How plausible is a strong defensive improvement
This question obviously depends on who’s coaching the defense, does the system change, if it does is that a good or bad thing, how do the young players progress, how does Angry Michigan <Blank> Hating God fill in the blank and many other questions.
From 2003-2009 69 teams have been –6 or worse on defense. 59 of those improved the next year (law of averages, yo) and 17 or about 25% moved all the way up to the test case range –1 or better. The average team improved about 4 points.
Based on the amount of talent returning next year and the youth on this squad, a jump of 4 points would seem to be the minimum. Michigan road to average is starting at –8 right now. Strong showings in the last four games could improve that number slightly but nine games in the number isn’t changing that much. I would say the 25% chance of getting back to average seems about right. This defense should at least progress to 2009 levels (yeah?) and will have a shot at the average defense that would likely lead to New Year’s Day at the bare minimum.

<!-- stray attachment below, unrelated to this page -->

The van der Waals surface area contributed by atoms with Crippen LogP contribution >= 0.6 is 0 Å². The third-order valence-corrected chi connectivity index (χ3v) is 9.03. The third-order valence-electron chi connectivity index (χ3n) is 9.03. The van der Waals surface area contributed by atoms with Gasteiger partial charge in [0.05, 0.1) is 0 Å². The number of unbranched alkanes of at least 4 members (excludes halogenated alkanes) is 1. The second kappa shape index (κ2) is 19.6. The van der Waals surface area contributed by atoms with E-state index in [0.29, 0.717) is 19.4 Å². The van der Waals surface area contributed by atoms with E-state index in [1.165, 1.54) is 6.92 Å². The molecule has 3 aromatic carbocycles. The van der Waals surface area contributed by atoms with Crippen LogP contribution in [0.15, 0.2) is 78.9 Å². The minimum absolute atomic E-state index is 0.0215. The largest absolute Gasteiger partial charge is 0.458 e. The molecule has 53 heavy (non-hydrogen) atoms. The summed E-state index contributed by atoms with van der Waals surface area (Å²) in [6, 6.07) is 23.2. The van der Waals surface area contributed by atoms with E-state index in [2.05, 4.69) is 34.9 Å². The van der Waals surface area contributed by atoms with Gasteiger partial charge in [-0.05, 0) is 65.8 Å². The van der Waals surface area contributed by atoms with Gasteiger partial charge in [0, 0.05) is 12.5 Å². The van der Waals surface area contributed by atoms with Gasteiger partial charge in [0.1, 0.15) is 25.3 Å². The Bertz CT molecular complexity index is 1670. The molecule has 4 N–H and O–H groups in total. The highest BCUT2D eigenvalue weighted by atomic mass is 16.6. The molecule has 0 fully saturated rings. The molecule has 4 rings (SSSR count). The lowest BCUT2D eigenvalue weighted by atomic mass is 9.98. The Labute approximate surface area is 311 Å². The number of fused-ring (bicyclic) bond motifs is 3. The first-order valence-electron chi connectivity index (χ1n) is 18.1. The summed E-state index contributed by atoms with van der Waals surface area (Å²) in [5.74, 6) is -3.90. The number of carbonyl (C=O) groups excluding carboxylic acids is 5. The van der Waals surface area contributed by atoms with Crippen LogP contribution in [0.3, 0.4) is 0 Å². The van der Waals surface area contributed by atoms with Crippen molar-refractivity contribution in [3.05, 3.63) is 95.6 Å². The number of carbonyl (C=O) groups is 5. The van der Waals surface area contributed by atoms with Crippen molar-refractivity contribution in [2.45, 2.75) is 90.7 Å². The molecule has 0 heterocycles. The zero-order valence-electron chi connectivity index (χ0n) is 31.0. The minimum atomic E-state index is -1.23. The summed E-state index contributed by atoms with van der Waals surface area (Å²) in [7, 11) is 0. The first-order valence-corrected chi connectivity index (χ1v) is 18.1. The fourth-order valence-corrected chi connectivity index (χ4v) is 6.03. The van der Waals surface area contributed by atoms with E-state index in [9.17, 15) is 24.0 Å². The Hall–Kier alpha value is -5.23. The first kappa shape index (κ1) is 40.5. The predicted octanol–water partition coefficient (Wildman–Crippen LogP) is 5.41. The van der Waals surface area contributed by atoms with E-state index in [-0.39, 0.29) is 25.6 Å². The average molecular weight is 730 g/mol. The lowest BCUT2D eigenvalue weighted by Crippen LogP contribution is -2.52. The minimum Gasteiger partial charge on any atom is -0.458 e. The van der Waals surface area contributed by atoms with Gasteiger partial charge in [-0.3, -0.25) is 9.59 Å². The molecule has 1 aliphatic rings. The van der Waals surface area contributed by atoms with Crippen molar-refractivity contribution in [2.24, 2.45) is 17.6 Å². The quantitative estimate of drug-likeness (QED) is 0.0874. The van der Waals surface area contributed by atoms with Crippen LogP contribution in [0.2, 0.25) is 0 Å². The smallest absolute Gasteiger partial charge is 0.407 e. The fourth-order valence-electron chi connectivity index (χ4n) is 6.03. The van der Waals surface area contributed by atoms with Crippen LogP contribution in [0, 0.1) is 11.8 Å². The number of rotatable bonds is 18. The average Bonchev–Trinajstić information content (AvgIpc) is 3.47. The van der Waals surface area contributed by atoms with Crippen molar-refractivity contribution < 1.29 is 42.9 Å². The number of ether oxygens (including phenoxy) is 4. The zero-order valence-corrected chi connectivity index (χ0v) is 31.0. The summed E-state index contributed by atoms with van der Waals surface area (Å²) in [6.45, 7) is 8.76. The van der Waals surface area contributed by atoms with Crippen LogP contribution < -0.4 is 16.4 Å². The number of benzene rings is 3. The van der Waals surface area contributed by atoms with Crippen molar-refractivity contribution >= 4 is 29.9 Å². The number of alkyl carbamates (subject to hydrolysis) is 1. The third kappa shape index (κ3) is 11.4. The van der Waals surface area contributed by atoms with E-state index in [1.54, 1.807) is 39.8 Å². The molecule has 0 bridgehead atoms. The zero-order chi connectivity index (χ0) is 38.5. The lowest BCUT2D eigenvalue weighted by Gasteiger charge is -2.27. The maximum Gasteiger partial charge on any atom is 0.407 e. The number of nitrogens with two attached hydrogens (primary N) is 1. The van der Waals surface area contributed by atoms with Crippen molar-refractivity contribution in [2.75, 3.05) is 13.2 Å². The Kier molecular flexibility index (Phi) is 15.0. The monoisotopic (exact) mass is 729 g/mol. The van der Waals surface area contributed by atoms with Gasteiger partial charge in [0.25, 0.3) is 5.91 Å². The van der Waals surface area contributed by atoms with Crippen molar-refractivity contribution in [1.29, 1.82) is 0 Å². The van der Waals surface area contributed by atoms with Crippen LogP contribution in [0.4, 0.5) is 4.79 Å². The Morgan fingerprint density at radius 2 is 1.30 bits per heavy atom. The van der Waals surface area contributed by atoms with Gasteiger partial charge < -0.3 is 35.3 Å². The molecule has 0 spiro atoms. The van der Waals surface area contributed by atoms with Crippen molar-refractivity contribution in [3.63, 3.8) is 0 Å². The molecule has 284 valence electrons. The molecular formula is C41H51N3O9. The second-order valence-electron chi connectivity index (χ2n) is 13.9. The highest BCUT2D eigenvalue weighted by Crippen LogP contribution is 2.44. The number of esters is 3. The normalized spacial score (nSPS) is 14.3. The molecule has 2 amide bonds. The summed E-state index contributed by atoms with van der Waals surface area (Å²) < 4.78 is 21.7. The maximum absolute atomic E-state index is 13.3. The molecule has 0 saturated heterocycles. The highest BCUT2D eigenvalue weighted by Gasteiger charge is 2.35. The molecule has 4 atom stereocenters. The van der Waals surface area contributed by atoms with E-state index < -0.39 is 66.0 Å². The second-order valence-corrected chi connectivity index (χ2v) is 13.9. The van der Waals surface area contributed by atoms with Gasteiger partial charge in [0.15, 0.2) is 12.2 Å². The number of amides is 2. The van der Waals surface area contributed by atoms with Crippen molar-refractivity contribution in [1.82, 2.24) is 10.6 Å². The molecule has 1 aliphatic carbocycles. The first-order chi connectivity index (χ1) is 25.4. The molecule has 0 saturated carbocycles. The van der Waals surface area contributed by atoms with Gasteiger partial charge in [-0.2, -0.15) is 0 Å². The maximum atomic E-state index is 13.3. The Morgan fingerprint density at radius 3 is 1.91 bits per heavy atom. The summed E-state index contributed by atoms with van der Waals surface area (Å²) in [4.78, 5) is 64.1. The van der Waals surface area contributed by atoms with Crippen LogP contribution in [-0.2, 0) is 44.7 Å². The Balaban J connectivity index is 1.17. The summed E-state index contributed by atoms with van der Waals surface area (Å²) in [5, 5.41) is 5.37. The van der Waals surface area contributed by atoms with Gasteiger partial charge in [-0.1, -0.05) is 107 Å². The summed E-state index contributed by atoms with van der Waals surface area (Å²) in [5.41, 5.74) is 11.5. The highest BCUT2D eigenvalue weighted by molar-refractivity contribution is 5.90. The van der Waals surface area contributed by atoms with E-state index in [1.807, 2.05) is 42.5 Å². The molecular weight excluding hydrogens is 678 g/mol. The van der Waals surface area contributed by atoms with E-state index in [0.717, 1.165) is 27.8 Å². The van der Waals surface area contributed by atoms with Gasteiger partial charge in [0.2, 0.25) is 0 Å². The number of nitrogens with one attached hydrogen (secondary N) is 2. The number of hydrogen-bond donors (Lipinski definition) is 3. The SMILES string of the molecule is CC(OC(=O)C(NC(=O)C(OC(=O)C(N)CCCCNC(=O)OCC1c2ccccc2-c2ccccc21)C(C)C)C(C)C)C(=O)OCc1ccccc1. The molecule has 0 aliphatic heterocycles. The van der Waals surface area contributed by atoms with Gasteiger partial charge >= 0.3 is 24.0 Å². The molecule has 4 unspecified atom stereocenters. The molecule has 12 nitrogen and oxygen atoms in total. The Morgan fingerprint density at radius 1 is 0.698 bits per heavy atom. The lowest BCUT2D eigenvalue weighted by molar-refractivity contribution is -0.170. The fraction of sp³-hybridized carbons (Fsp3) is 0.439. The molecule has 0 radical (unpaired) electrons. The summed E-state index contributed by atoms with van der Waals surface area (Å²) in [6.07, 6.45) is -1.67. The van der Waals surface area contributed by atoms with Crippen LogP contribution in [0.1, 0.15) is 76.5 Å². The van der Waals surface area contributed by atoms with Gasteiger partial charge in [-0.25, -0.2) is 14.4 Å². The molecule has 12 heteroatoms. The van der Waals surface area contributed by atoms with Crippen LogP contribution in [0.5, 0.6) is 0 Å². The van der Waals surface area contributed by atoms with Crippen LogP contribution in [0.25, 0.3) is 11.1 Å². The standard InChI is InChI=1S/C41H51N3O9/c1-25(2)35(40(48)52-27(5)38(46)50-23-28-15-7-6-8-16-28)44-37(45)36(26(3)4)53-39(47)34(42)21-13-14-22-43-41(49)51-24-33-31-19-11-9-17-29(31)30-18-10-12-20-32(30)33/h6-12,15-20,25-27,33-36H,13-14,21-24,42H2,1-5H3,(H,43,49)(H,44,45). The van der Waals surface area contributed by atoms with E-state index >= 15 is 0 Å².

An offense at this level plus an average defense in the Big Ten will probably mean at least ten wins. If the defense makes an average bad defense improvement, it will probably be more like 9 wins. If the defense can make a strong leap (entirely possible) to positive territory, Michigan could be a couple good breaks away from where Auburn is at right now. Let’s just hope somebody didn’t hear from somebody’s sister that Denard was asking Danny Hope to get paid.
[Ed: bump for epic and because I'm still waiting for my video to convert. UFR ETA 5:30?]
Troy Woolfolk Injured
I wonder to myself
Could life ever be sane again
As many of us looked forward to the season, we hoped against hope for some sort of improvement in the defense. That hope was shattered on a Tuesday afternoon in fall practice. A dislocated ankle ended his season before it ever got started. Brian used the dreaded "just jump already" tag.